A mood of despondency sets in as Mallam Abdullah surveys the devastation to his farmland. The 56-year-old farmer lost all 13 farms to flooding at Taloka village, Goronyo Local Government Area of Sokoto State, northwestern Nigeria. Rice, millet and pepper investments worth millions of naira were submerged and destroyed.
Torrential rains had led to significant flooding, causing widespread destruction to farms in the locality where the majority rely on agriculture for sustenance and income.
Abdullahi is among thousands of farmers across Sokoto State hard hit by the flood that was recorded in virtually all the 23 local government areas.
However, Chairman, All Farmers Association of Nigeria (AFAN) in Sokoto, Dr Gagadu Minanata, identified the worst-hit areas to include Sokoto North, Sokoto South, Wamakko, Silame, Wurno, Isa and Sabon Birni.
Many farmers were still reeling from the adverse effect of banditry and coronavirus pandemic when flood ushered a new setback, resulting in multiple challenges for farmers in Sokoto.
One the farmers who were displaced by bandits, Aliyu Nasiru, recalled how insecurity made farmers to flee their communities. He adds: “For months, bandits’ attacks hindered many us from accessing our farmland and engaging in other agricultural activities, which are our sources of livelihoods.”
On the other hand, the COVID-19 lockdown has had varying effects on farmers. A watermelon farmer, Isiyaka Musa, from Unguwar Lalle, Sabon Birni Local Government area, revealed that he recorded a massive loss to coronavirus pandemic.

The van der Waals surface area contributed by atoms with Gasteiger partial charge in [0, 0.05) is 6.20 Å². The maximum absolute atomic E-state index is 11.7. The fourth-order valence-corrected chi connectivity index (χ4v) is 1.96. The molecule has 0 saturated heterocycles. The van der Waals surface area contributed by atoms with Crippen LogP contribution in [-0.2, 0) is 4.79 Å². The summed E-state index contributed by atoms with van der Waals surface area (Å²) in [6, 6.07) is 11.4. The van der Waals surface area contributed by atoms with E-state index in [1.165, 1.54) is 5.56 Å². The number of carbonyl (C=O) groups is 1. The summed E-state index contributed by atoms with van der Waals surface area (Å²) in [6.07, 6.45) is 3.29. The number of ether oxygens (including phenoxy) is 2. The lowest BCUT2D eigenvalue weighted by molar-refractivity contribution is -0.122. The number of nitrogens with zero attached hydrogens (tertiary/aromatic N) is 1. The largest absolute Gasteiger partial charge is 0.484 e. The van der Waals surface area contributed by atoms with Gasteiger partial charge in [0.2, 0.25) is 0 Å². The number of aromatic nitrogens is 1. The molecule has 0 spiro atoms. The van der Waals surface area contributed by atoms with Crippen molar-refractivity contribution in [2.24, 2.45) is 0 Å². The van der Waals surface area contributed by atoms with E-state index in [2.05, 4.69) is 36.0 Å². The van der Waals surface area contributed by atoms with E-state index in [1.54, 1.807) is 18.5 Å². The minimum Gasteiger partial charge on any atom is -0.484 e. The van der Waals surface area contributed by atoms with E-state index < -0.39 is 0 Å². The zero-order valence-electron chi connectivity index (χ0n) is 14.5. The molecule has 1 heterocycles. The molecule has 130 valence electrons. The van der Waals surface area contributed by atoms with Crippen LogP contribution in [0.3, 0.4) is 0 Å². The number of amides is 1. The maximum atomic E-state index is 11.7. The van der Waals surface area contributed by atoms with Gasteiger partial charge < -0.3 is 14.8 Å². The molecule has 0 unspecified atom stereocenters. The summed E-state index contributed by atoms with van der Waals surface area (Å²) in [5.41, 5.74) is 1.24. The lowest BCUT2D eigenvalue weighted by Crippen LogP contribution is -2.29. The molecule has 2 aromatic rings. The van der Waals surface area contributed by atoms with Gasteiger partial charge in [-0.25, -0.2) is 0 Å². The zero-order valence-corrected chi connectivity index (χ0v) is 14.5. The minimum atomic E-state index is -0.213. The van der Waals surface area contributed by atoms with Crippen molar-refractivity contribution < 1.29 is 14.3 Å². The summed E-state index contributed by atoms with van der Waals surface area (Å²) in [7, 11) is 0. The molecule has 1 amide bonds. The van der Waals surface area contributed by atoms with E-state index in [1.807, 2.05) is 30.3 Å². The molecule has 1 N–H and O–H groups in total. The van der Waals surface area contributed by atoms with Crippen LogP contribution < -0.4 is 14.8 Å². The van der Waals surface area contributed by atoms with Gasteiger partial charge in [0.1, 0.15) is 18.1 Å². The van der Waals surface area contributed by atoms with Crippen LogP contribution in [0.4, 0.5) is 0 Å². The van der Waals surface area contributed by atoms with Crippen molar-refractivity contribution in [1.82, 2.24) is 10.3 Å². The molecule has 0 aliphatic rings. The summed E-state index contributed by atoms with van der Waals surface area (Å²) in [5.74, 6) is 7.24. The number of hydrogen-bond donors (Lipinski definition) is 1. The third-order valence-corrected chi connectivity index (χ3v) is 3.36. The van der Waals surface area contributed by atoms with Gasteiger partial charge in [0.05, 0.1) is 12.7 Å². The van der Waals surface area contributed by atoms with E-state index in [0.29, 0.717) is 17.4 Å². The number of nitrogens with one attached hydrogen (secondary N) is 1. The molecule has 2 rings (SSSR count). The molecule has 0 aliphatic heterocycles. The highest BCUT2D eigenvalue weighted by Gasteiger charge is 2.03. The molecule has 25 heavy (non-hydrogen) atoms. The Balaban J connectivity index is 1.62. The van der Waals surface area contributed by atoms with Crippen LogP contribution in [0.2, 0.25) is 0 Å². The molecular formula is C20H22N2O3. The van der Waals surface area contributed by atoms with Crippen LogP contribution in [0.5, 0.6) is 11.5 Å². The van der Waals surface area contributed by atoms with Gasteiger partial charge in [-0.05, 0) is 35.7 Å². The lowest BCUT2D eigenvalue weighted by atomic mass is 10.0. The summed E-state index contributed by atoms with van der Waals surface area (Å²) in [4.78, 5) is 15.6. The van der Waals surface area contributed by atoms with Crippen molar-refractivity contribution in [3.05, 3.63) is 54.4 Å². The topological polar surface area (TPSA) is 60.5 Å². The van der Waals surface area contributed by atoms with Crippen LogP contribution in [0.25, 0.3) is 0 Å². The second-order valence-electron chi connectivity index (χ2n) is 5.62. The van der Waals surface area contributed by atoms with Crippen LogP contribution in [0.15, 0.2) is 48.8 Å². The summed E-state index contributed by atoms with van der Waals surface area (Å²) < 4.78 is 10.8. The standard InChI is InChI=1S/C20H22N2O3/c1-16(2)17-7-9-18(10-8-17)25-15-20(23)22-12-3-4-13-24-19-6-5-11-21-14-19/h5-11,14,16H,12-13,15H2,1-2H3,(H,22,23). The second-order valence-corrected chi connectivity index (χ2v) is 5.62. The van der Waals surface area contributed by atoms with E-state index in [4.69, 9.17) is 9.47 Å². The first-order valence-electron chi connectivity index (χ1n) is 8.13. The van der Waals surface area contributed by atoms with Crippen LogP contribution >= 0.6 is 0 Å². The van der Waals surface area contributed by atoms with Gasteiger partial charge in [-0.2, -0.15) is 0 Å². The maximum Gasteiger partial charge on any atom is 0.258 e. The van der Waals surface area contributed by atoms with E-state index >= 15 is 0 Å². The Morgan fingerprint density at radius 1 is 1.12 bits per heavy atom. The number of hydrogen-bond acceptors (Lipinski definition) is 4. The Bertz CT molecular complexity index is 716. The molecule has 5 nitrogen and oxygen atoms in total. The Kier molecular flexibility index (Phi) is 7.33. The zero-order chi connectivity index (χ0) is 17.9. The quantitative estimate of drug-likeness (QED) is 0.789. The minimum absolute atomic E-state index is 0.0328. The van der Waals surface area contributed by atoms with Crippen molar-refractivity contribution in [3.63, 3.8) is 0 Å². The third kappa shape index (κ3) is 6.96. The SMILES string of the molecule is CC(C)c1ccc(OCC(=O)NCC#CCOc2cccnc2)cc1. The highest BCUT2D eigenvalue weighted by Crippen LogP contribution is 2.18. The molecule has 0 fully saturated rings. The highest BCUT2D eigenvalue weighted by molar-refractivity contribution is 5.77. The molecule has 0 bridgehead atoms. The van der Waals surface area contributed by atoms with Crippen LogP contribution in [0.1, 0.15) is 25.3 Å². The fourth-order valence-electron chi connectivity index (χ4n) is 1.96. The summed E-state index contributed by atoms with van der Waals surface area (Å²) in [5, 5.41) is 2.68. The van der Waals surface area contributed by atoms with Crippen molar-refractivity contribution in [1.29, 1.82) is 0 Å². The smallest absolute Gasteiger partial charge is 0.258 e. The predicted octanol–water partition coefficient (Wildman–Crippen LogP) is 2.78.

“We bought inputs at high prices owing to border and ports closures and ended up with glut that ruined our hope for appreciable income.”
Isiyaka spent over N400,000 on inputs such as fertiliser, chemicals and fuel for water pumping machines. Unfortunately, almost 50 per cent of the harvest went bad following the coronavirus lockdown.
“I harvested over 2,000 watermelons and almost half of them wasted while waiting for off-takers who were constrained by COVID-19 restrictions.” He voiced the experience of another watermelon farmer who lost all during the COVID-19 lockdown.
“A friend toiled to produce a truck-load of watermelons and paid money at many checkpoints before arriving Oyo State in Southwest Nigeria,” he narrates.” The moment the vehicle entered the town, hungry resident mob the driver and the owner. They took all the contents; it was the peak of COVID-19 shutdown.” Muhammad Kada of Kwalkwalawa village, a vegetable dealer, says he lost all his capital of N50,000.
“Right now, I am without capital because the moment our customers from Lagos/ Ibadan axis could not reach us due to shutdown occasioned by COVID-19, glut crept in and our resources dwindled to zero points,” Kada revealed.